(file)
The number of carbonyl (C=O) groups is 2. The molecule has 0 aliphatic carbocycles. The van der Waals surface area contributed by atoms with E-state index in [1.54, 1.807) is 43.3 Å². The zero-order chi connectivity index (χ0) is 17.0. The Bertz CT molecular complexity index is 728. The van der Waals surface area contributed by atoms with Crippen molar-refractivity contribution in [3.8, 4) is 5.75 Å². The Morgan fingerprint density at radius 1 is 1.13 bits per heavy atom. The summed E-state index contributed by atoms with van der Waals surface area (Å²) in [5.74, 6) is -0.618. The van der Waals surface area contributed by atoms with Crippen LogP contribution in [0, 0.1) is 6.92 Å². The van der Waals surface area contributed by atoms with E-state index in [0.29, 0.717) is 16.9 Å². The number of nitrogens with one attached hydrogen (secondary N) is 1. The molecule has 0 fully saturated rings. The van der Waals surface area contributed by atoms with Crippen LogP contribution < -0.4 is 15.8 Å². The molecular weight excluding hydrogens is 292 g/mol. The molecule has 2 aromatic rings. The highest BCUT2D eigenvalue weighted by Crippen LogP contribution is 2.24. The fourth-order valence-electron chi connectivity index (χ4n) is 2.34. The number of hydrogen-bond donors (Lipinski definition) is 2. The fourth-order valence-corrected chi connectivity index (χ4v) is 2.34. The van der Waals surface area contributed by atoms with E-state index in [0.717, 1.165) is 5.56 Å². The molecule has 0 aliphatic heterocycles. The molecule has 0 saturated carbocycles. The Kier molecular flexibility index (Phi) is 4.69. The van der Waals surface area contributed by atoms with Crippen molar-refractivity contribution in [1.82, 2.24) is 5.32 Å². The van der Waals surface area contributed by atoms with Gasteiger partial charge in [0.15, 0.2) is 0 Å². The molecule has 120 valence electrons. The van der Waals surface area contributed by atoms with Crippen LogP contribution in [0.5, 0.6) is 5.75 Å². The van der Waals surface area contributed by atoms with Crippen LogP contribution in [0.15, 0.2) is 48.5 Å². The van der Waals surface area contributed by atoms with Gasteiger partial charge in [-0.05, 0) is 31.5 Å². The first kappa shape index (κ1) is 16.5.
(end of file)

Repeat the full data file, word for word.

The number of carbonyl (C=O) groups is 2. The molecule has 0 aliphatic carbocycles. The van der Waals surface area contributed by atoms with E-state index in [1.54, 1.807) is 43.3 Å². The zero-order chi connectivity index (χ0) is 17.0. The Bertz CT molecular complexity index is 728. The van der Waals surface area contributed by atoms with Crippen molar-refractivity contribution in [3.8, 4) is 5.75 Å². The Morgan fingerprint density at radius 1 is 1.13 bits per heavy atom. The summed E-state index contributed by atoms with van der Waals surface area (Å²) in [5.74, 6) is -0.618. The van der Waals surface area contributed by atoms with Crippen LogP contribution in [0, 0.1) is 6.92 Å². The van der Waals surface area contributed by atoms with E-state index in [0.29, 0.717) is 16.9 Å². The number of nitrogens with one attached hydrogen (secondary N) is 1. The molecule has 0 fully saturated rings. The van der Waals surface area contributed by atoms with Crippen LogP contribution < -0.4 is 15.8 Å². The molecular weight excluding hydrogens is 292 g/mol. The molecule has 2 aromatic rings. The highest BCUT2D eigenvalue weighted by Crippen LogP contribution is 2.24. The fourth-order valence-electron chi connectivity index (χ4n) is 2.34. The number of hydrogen-bond donors (Lipinski definition) is 2. The fourth-order valence-corrected chi connectivity index (χ4v) is 2.34. The van der Waals surface area contributed by atoms with E-state index in [0.717, 1.165) is 5.56 Å². The molecule has 0 aliphatic heterocycles. The molecule has 0 saturated carbocycles. The Kier molecular flexibility index (Phi) is 4.69. The van der Waals surface area contributed by atoms with Crippen molar-refractivity contribution in [1.82, 2.24) is 5.32 Å². The van der Waals surface area contributed by atoms with Gasteiger partial charge in [0.15, 0.2) is 0 Å². The molecule has 120 valence electrons. The van der Waals surface area contributed by atoms with Crippen LogP contribution in [0.5, 0.6) is 5.75 Å². The van der Waals surface area contributed by atoms with Crippen LogP contribution in [0.15, 0.2) is 48.5 Å². The van der Waals surface area contributed by atoms with Gasteiger partial charge in [-0.05, 0) is 31.5 Å². The first kappa shape index (κ1) is 16.5.